Bakers and Basques: A Social History of Bread in Mexico

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UNM Press, 15 sept 2012 - 232 páginas

Mexico City’s colorful panaderías (bakeries) have long been vital neighborhood institutions. They were also crucial sites where labor, subsistence, and politics collided. From the 1880s well into the twentieth century, Basque immigrants dominated the bread trade, to the detriment of small Mexican bakers. By taking us inside the panadería, into the heart of bread strikes, and through government halls, Robert Weis reveals why authorities and organized workers supported the so-called Spanish monopoly in ways that countered the promises of law and ideology. He tells the gritty story of how class struggle and the politics of food shaped the state and the market. More than a book about bread, Bakers and Basques places food and labor at the center of the upheavals in Mexican history from independence to the aftermath of the Mexican Revolution.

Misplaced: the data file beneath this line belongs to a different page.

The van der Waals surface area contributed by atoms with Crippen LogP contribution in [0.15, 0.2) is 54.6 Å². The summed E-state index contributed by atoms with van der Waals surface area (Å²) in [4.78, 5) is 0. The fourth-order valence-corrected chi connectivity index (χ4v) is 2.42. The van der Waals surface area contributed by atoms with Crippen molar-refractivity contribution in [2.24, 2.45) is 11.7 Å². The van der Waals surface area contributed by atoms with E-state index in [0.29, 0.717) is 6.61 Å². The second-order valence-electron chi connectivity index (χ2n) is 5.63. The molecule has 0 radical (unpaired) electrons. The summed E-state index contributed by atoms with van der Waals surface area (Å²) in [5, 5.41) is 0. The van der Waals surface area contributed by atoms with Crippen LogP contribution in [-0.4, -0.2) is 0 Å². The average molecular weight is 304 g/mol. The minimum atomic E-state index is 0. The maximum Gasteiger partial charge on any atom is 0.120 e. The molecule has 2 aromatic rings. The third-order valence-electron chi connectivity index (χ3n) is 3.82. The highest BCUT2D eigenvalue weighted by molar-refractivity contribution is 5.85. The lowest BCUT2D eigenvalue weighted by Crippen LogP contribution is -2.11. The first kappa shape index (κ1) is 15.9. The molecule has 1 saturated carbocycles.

Índice

Introduction
1
Zelo y desvelo The Bread Monopoly and Late Colonial Market Reforms
11
A system that offends the hands of brothers Small Bakers and the Free Market in Independent Mexico
24
An uncle in America Chain Migration and the Spanish Monopoly
44
Dough Kneaded with Blood
62
We have no bread Hunger Opportunity and War
83
The Bakers Revolution
100
Unionists Tlalchicholes and Canasteros
124
Conclusion
147
Notes
153
Bibliography
185
Index
211
Back Cover
218
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Sobre el autor (2012)

Robert Weis is assistant professor of history at the University of Northern Colorado.

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